Zeppelin Scouting
at the Battle of Jutland

By Mike Bennighof, Ph.D.
November 2016

Admiral Reinhard Scheer, commander of the German High Seas Fleet, built his plans for the operation that resulted in the Battle of Jutland around the use of zeppelins for long-range scouting. Previous fleet commanders had kept the airships close to the dreadnoughts for direct tactical support; Scheer now proposed to use their full capability for long-range strategic reconnaissance. Peter Strasser, commander of the Naval Airship Division, exulted that at least his beloved craft would be used for their true purpose.

High winds had already limited airship activity for several weeks when on 23 May 1916 Scheer ordered Strasser to hold his squadron in readiness to support a fleet sortie against the English coast at Sutherland. Fifteen submarines were placed in the likely path of the British Grand Fleet if it tried to intercept the raiders after they bombarded the town. The airships would track the British advance and allow the Germans to locate any separated parts of the fleet and destroy them in detail.

German pre-dreadnoughts in the North Sea, with a watcher overhead.

For the next week the winds continued, and the airships could not be launched to aid the fleet. On 30 May, with the submarines nearing the end of their patrol endurance, Scheer decided to execute a modified form of his plan. The fleet would proceed directly northward, into the Skagerrak, the strait separating Denmark and Norway which connects the North and Baltic Seas. The Jutland peninsula would screen the fleet’s right flank. They would attack British patrols and merchant shipping in the area, hoping to provoke a response from the British battle cruiser force.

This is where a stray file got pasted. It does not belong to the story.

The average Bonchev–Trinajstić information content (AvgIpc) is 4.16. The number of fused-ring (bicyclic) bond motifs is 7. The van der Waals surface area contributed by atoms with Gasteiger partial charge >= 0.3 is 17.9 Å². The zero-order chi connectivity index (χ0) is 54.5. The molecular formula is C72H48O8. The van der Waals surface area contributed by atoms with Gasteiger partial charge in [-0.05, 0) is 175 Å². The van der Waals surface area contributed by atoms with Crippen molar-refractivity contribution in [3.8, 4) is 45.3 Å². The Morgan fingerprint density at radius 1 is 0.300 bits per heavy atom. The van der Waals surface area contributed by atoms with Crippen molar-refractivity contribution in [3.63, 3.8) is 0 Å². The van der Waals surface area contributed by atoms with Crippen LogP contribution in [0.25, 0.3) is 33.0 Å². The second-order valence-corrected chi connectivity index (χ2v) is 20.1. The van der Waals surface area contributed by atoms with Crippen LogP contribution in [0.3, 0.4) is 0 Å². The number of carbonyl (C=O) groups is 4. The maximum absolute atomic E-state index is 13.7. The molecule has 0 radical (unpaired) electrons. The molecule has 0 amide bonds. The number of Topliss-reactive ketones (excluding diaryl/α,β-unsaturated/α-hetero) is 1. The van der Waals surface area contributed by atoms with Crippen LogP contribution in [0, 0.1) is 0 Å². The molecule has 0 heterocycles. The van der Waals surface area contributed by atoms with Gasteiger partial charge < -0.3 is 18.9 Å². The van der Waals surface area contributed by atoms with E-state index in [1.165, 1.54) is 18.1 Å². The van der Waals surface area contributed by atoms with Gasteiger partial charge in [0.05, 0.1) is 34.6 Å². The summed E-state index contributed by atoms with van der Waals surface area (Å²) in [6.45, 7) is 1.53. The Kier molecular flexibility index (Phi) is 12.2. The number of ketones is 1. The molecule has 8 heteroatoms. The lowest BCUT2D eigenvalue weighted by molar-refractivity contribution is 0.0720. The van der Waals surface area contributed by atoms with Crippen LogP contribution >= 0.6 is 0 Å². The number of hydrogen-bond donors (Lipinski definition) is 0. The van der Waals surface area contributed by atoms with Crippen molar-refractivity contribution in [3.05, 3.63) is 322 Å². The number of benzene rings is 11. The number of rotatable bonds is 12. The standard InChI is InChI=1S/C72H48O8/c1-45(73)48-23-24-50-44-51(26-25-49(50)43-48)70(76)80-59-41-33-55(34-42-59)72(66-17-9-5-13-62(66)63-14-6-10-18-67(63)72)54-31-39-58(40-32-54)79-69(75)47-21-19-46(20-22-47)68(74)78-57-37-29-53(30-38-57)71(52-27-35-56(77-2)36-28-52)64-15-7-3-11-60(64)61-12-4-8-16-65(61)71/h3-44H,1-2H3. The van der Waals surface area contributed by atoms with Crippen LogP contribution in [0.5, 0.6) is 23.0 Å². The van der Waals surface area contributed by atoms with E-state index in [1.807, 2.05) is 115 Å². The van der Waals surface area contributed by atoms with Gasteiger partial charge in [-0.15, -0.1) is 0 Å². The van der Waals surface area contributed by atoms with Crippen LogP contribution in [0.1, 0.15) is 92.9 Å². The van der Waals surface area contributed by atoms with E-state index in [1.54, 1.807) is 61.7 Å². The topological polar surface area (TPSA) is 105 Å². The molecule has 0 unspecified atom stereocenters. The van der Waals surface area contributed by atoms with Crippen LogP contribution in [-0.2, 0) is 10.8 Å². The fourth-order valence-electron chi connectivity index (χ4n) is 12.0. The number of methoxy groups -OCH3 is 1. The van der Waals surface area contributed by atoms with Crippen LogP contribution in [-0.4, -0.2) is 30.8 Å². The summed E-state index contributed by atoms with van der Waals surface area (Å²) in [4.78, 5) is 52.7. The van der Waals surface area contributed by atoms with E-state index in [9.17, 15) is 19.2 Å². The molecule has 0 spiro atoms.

Unknown to the Germans, the Grand Fleet also had plans involving the Skagerrak. Two squadrons of light cruisers would probe deep into Danish waters, with a squadron of dreadnoughts in the Skagerrak for support. The rest of the Grand Fleet, including the Battle Cruiser Fleet, would be to the northwest providing distant cover.

It was exactly the disposition for which Scheer hoped, but poor German signals security threw away their chance for a great naval victory. The British deciphered radio signals indicating that the High Seas Fleet would soon proceed to sea, and the Grand Fleet actually left its bases before the Germans did. There would be no lone squadron of eight battleships waiting to be destroyed by the entire High Seas Fleet.

Zeppelin L17 on landing approach at Tondern.

The High Seas Fleet sortied at 0100 on 31 May 1916, led by Admiral Franz Hipper’s First Scouting Group. Strasser ordered five zeppelins to fan out across their path, with the first launch timed for 0300. Cross-winds kept the first airship from launching until early afternoon, and two of them, L11 and L17, could not get into the air at all. Quickly two others, L21 and L23, were ordered up in their place — stationed in a revolving shed at the Nordholz airship base, they were not as subject to the whims of the winds.